Video is powerful.
Video reaches a vast audience:
  • 55 percent of people will watch a video online every day
  • 59 percent of people will watch a video up to one minute of completion
  • 20 percent of Facebook Videos are livestreamed
  • Viewers watch live videos eight times longer than on demand
  • Facebook has eight billion daily views and 100 million hours of video watched daily 
Be authentic.
Do you love golf? Shoot videos of you playing golf. Yes, you can pay to have a professional video created. Chances are you'll love it. but it's the day-to-day cell phone videos that capture people's attention—it's that authentic, in-the-moment look they like.
 
Business Pages vs. Personal Pages
Do you follow your car salesman's business page? No. No one does. That's why business pages are graveyards. They don't get you the engagement you want. Post your videos and photos and life on your personal page. If you want more, create a community page where you share community events and information about local businesses. That's what your community wants to see and engage with. The more you post on your personal page and participate in online conversations, the more you're going to bring people back.
 
Tips for Making an Engaging Video
  • Keep it short and simple. You can go longer if it's essential, but in general, keep it short.
  • Good Lighting: Don't wait until you start shooting to notice your scene is dark and poorly lit.
  • Audio is critical. People will tolerate lousy lighting or even poorly staged scenes as long as the sound is excellent. So, if you go out to do video in the community, and there's music playing, ask the owner or person to turn it down until your interview with them is over.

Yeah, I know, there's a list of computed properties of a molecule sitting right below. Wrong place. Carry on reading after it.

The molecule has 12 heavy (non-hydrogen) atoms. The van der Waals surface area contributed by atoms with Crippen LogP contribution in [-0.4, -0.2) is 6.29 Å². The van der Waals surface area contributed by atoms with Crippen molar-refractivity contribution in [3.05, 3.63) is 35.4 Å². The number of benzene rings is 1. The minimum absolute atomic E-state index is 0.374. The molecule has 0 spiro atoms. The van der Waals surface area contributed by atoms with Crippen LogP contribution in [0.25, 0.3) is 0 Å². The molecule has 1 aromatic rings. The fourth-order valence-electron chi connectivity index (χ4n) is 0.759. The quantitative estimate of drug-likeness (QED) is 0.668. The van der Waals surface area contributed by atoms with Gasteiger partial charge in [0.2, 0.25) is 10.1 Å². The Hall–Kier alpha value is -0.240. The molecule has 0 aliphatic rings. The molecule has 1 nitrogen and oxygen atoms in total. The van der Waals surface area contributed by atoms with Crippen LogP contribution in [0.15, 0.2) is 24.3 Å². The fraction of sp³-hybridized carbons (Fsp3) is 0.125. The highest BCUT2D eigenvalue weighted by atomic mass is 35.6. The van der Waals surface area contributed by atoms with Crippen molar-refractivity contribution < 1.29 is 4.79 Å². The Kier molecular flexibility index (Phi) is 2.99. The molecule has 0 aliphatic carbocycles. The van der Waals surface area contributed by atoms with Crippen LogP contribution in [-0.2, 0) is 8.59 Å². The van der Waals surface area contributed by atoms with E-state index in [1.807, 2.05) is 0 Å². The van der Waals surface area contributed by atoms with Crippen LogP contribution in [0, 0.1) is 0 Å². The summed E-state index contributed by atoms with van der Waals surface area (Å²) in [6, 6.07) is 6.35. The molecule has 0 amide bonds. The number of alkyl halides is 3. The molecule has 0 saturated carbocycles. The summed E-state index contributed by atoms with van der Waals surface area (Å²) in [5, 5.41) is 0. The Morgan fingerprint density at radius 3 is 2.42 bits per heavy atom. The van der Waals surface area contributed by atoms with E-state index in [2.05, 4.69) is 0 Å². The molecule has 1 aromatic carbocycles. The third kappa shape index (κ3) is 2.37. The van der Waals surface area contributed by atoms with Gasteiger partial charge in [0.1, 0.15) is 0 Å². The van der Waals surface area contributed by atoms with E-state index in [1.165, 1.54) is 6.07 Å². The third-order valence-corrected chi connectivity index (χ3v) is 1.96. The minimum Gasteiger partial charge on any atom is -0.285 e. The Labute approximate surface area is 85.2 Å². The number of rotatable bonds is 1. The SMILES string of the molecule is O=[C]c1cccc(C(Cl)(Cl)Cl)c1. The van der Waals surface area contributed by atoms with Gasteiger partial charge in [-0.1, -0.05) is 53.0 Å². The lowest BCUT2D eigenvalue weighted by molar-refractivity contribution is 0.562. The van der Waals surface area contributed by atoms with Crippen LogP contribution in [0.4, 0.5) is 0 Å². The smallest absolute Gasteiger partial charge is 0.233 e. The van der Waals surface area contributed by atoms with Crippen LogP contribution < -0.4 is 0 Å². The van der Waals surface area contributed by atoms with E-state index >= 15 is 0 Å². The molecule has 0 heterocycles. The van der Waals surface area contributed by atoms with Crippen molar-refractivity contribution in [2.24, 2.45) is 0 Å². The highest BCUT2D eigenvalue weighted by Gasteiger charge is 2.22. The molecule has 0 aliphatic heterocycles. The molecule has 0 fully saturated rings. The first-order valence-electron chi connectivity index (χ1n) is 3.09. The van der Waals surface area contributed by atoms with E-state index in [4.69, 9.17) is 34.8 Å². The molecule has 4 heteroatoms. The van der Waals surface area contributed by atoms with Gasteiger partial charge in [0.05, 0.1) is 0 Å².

• Invest in a microphone. A good lavalier microphone is under $20 on Amazon.
  • Background: Pay attention to what's happening in the background of your shot. Your viewers will! Make it interesting and engaging.
  • Caption your video with engaging text that tells the viewer what they're looking at. You can go back and change it later if you don't like it.
  • Smile. A good smile will make you feel better, and your audience loves to see happy people.
  • Say hello. Greet your viewers and thank them for watching.
  • Get straight to the point. Grab their eyeballs right from the beginning. Start with the good stuff; don't build up to it. They may not stay around that long.
  • Don't wait for people to join your live video. Start immediately.
  • The power in a video is in the replay. People watching the replay don't want to wait for five minutes for people to show up.
  • Doors are boring. Start your video somewhere exciting. If the pool is the best area, start there. Not sure where the best part of the house is? Ask the seller what their favorite part of the house is and start there. Find out what they love about the house and start with why they love it. 
Equipment
You don't need a lot of expensive equipment to get started with video. Start by shooting video with your smartphone. Practice by taking video of your dog or your kids (to get used to hitting that video button!). You always have it with you, and a good smartphone has the resolution you need, making it the perfect video recorder.
 
One thing you should invest in is a tripod. Tripods cost under $30 on Amazon. Don't wait until it arrives to start shooting. Start using the equipment you have now. You can also take some classes at your local community college or online. You need practice more than expertise, though, so just start. The skills will come!
 
For more tips, information and strategies for using video to promote your business, watch the webinar here.
 
For more information, please visit marketing.homes.com.